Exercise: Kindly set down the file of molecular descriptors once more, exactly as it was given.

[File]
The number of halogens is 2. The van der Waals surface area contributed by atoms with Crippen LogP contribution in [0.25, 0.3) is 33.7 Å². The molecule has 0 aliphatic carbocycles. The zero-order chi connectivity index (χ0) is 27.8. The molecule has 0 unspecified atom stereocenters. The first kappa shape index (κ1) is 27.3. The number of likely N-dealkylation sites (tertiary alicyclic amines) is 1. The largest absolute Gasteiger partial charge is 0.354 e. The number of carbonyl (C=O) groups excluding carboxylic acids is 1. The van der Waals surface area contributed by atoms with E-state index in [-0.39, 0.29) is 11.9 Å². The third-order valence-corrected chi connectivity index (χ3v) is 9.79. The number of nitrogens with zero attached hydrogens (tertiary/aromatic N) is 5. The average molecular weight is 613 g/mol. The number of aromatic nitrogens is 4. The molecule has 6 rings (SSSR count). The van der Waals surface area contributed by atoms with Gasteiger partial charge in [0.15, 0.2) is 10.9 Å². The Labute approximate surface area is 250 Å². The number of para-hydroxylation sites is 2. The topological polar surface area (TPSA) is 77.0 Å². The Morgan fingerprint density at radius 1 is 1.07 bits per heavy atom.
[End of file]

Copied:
The number of halogens is 2. The van der Waals surface area contributed by atoms with Crippen LogP contribution in [0.25, 0.3) is 33.7 Å². The molecule has 0 aliphatic carbocycles. The zero-order chi connectivity index (χ0) is 27.8. The molecule has 0 unspecified atom stereocenters. The first kappa shape index (κ1) is 27.3. The number of likely N-dealkylation sites (tertiary alicyclic amines) is 1. The largest absolute Gasteiger partial charge is 0.354 e. The number of carbonyl (C=O) groups excluding carboxylic acids is 1. The van der Waals surface area contributed by atoms with E-state index in [-0.39, 0.29) is 11.9 Å². The third-order valence-corrected chi connectivity index (χ3v) is 9.79. The number of nitrogens with zero attached hydrogens (tertiary/aromatic N) is 5. The average molecular weight is 613 g/mol. The number of aromatic nitrogens is 4. The molecule has 6 rings (SSSR count). The van der Waals surface area contributed by atoms with Gasteiger partial charge in [0.15, 0.2) is 10.9 Å². The Labute approximate surface area is 250 Å². The number of para-hydroxylation sites is 2. The topological polar surface area (TPSA) is 77.0 Å². The Morgan fingerprint density at radius 1 is 1.07 bits per heavy atom.